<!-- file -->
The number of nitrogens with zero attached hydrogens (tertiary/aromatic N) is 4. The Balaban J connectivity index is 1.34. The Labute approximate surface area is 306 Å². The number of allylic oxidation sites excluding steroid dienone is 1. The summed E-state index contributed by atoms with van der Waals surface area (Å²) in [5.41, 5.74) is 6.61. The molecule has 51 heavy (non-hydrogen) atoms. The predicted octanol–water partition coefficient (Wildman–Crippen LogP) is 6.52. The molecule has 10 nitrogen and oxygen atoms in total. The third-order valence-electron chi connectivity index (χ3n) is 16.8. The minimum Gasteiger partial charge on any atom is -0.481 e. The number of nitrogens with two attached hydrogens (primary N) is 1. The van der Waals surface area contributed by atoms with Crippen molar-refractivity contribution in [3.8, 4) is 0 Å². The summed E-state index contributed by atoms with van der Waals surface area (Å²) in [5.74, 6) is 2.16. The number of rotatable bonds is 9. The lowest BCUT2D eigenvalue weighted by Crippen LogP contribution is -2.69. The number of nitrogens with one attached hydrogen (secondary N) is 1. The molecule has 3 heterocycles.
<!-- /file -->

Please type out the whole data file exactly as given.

The number of nitrogens with zero attached hydrogens (tertiary/aromatic N) is 4. The Balaban J connectivity index is 1.34. The Labute approximate surface area is 306 Å². The number of allylic oxidation sites excluding steroid dienone is 1. The summed E-state index contributed by atoms with van der Waals surface area (Å²) in [5.41, 5.74) is 6.61. The molecule has 51 heavy (non-hydrogen) atoms. The predicted octanol–water partition coefficient (Wildman–Crippen LogP) is 6.52. The molecule has 10 nitrogen and oxygen atoms in total. The third-order valence-electron chi connectivity index (χ3n) is 16.8. The minimum Gasteiger partial charge on any atom is -0.481 e. The number of nitrogens with two attached hydrogens (primary N) is 1. The van der Waals surface area contributed by atoms with Crippen molar-refractivity contribution in [3.8, 4) is 0 Å². The summed E-state index contributed by atoms with van der Waals surface area (Å²) in [5.74, 6) is 2.16. The number of rotatable bonds is 9. The lowest BCUT2D eigenvalue weighted by Crippen LogP contribution is -2.69. The number of nitrogens with one attached hydrogen (secondary N) is 1. The molecule has 3 heterocycles.